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The Sharpest Point (2)

by Randall Craig on July 8, 2016

Filed in: Associations, Blog, Communication, Make It Happen Tipsheet, Presentations

Tagged as: , , ,

Have you ever listened to a presentation, and felt the signal-to-noise ratio could have been improved?  Or have you ever delivered a critical presentation, and felt that you could have done better… but you were not precisely sure how?

Too often we add debris into our presentations.  These are those filler words, unrelated sidebars, and administrative notes that we unwittingly slip in.  They get in the way: debris obscures your point, distracts the listener, and extends the amount of time required to deliver your message.

An earlier post illustrated this, but left the question of how to fix the problem unanswered. Here’s how:

  • Record:  The only way to truly identify debris is to record yourself delivering your presentation, and then have your presentation transcribed, word-for-word.  Print out the transcription, and then use a highlighter to identify any words (or sentences or paragraphs) that don’t play a role in achieving the presentation’s objectives.   There is no getting around this step: if you don’t have your presentation transcribed, you will never see the evidence.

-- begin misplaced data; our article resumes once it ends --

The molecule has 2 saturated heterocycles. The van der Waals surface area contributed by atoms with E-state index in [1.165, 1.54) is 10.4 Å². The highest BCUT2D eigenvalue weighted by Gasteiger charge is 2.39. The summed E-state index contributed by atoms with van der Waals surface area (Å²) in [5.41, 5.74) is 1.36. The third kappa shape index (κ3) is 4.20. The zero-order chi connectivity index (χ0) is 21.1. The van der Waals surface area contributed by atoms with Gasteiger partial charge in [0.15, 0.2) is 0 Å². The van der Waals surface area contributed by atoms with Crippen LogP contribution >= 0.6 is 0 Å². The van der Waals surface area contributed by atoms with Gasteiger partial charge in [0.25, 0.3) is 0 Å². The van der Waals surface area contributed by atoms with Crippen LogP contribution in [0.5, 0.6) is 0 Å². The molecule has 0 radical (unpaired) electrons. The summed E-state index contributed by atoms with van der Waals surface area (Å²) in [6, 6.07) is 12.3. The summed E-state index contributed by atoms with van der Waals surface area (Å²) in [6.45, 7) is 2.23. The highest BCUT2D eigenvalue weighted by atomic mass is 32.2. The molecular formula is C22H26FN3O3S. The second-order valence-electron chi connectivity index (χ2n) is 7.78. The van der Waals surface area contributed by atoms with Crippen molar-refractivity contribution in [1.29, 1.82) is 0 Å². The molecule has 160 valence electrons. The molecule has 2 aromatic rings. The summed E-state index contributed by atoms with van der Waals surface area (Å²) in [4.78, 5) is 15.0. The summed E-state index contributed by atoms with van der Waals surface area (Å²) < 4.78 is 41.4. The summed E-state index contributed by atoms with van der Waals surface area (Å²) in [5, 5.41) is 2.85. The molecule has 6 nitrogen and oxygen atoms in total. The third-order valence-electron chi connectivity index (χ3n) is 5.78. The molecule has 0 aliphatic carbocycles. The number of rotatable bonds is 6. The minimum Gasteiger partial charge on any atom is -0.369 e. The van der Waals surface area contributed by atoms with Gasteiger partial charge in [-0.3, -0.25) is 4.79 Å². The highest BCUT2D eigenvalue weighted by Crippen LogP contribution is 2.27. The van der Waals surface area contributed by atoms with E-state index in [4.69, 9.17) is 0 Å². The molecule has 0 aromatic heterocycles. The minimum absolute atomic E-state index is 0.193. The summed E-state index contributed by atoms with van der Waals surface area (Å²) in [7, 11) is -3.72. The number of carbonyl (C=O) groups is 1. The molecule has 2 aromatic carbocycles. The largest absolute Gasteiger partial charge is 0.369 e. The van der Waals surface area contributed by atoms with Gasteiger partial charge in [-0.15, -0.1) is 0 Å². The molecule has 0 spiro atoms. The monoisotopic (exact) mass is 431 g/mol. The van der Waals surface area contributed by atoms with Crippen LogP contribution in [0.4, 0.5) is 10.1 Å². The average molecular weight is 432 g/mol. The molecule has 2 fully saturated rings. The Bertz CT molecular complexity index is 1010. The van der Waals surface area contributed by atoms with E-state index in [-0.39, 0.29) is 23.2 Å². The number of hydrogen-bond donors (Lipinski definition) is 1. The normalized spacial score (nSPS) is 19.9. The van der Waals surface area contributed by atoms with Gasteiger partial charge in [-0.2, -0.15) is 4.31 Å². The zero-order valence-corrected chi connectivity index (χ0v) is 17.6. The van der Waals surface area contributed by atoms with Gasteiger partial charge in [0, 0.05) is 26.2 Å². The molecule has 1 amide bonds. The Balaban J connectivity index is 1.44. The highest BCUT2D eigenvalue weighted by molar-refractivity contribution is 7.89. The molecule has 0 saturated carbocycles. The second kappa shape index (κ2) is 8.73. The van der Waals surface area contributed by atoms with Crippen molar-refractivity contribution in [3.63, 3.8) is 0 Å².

• Re-edit:   After the debris is identified, re-edit the script of your presentation so that the presentation flows.  Every word needs to audition for a spot in your script.
  • Rehearse:  If the presentation is important, it is worthwhile rehearsing.  The idea is to rehearse so much that the “script” sounds natural.  Once this happens, begin the process again: record, re-edit, and rehearse.  Each time you go through this cycle, the signal-to-noise ratio will improve – as will your impact on the audience.

This week’s action plan:  This week, roll up your sleeves and start making the sharpest point: record, re-edit, and rehearse.

Communications insight #1:  This is precisely what professional speakers do during their preparation for delivering a keynote.

Communications insight #2:  This technique is just as effective for day-to-day conversations, and any written work.

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Randall Craig

@RandallCraig (follow me)
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Randall has been advising on Digital Strategy since 1994 when he put the Toronto Star online, the Globe and Mail's GlobeInvestor/Globefund, several financial institutions, and about 100+ other major organizations. He is the author of eight books, including Digital Transformation for Associations, the Everything Guide to Starting an Online Business, and Social Media for Business. He speaks and advises on Digital Transformation, Digital Trust, and Social Media. More at

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